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F&B businesses relieved that dining in is still allowed as they adjust to new COVID-19 rules

F&B businesses relieved that dining in is still allowed as they adjust to new COVID-19 rules

People dining at a restaurant in VivoCity on Sep 27, 2021, after the group size limit at regular F&B outlets was reduced to two vaccinated people. (Photo: Jeremy Long)

SINGAPORE: With the latest restrictions on group sizes kicking in on Monday (Sep 27), regular food and beverage (F&B) outlets have adjusted to the two-person limit for dining in.

Some business owners told CNA they are relieved that dining in is still allowed, amid Singapore's surge in COVID-19 cases in recent weeks.

“Two pax is still better than suspending (dining in),” said head chef of The Market Grill Kenneth Lim, adding that the restrictions were not unexpected.

He said things had been “slowing down” recently on the streets outside the restaurant in Telok Ayer, with a drop in footfall of about 80 per cent. 

Last week, the restaurant saw a 25 to 30 per cent drop in reservations, said Mr Lim, prompting them to scale down on ordering supplies.

Ms Sara Yip, who opened cafe Syip in June, also said she is relieved that “a little dine-in” is allowed.

“As long as we can open for dine-in, I don’t think it’ll be so bad,” said Ms Yip, who expects a dip of about 10 to 20 per cent in revenue.

For cafe owner Daphne Goh, adjusting to the two-person rule was “very straightforward". It was mostly a logistical matter of making sure the tables were spaced out in line with safe distancing regulations, she said.

The current restrictions on group sizes - two people instead of five - are scheduled to last until Oct 24.

Ms Goh, who owns five cafes including Columbus Coffee Co and Apollo Coffee Bar, said there are “advantages” to the two-person limit, adding that the turnover is faster based on the experience during similar rounds of restrictions previously. 

“We see people who come in between running errands or waiting for their children to finish tuition. We get quite a lot of ‘in-and-outs’,” she said. 

With two diners in a group, there is also less checking to be done to make sure that the tables are spaced out properly and that groups are not inter-mingling, she added.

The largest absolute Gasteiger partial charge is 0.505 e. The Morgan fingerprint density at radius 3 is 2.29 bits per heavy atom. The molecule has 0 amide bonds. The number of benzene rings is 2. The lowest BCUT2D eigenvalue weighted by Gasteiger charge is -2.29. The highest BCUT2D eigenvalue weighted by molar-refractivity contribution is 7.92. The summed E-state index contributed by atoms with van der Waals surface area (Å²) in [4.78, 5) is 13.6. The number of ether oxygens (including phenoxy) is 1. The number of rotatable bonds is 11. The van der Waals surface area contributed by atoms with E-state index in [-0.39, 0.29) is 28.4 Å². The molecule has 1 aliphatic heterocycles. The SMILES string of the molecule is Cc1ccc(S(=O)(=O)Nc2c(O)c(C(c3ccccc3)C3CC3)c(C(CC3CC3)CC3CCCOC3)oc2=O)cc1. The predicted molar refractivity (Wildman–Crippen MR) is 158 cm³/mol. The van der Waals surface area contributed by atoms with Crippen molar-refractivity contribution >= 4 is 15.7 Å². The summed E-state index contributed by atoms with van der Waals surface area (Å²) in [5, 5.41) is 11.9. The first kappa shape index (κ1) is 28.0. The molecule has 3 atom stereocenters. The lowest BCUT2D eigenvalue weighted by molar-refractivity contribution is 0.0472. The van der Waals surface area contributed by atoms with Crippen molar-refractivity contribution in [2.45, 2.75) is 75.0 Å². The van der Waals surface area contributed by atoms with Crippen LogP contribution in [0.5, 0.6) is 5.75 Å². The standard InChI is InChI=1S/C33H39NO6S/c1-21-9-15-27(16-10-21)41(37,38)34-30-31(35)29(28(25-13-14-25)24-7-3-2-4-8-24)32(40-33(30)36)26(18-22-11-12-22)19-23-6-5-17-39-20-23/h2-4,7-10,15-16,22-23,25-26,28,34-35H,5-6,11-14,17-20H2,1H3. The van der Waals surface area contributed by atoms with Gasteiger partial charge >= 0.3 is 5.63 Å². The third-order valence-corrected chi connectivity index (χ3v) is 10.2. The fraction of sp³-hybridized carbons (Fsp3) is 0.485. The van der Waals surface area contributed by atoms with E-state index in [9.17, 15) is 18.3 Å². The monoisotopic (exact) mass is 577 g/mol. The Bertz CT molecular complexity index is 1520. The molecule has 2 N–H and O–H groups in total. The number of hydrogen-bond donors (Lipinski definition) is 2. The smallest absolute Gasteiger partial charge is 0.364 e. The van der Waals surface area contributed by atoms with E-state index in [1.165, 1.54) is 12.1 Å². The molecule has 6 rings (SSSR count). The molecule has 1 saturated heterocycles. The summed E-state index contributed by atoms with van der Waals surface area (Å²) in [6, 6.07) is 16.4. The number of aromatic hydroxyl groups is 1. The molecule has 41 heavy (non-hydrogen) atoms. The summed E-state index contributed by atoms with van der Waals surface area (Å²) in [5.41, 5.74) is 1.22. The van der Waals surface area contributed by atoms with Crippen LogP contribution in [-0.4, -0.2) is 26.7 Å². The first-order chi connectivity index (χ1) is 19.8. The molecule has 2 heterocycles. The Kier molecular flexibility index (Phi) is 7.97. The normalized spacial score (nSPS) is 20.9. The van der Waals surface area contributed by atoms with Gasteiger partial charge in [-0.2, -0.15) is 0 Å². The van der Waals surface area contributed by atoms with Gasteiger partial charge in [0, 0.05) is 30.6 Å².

Like other F&B operators, Ms Goh said the restrictions did not come as a complete surprise. She had already asked her team to start clearing leave in anticipation of restrictions to dining in as less manpower would be needed.

She remains positive about the situation, saying: “As long as cases drop, there’s still hope. It’s not so bad.”


Some industry players, however, are preparing for things to go south.

Mr Brian Stampe, chief operations officer of Commonwealth Concepts, which operates 40 outlets under brands like PastaMania, The Marmalade Pantry and SwissBake, said that while he is hopeful for a return to normalcy, plans are being made for the worst-case scenario.

"Contingency plans are being put in place for such a suspension of dining in, in terms of cost reduction and manpower redeployment across the group," he said.

The concern with the return to the two-person limit is that it could be “slow breaking of the pedal”, he said, noting that given the number of COVID-19 cases, people could also be refraining from going out.

While changes are easier to handle on the operational front, what is harder is the “mental and emotional drain” that employees on the ground face, said Mr Stampe. 

Restaurant owner Hairul Isa is experiencing the drain as well. The restrictions are “just so tiring”, he said.

“The most tiring thing is uncertainty,” said Mr Hairul, who owns four restaurants including Walaku.

For his restaurants that serve sharing platters that include larger cuts of meat and bigger fish that were ordered before the announcement of the new rules, these items are likely to go to waste, he said.

Others, like new cafe owner Grace Sagaya, face uncertainties ahead. The announcement came just a day before she started operations at Bailey and Whiskey.

Ms Sagaya said she opened the cafe about a year after taking over the unit, having struggled to find employees. She then waited for a time when the outlet could remain open “continuously”.

“Lesson learnt – there is no good time,” she told CNA.

The majority of diners who visited the cafe over the weekend were families, she noted. As she is situated in a neighbourhood area - Depot Road - she said she will introduce lunch promotions and offer to deliver food to customers nearby, “whatever brings up sales”.

"Let’s not wait for better days," she added. "Let’s make the best of what we have right now and gear towards what’s coming."

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Source: CNA/ja(gs)


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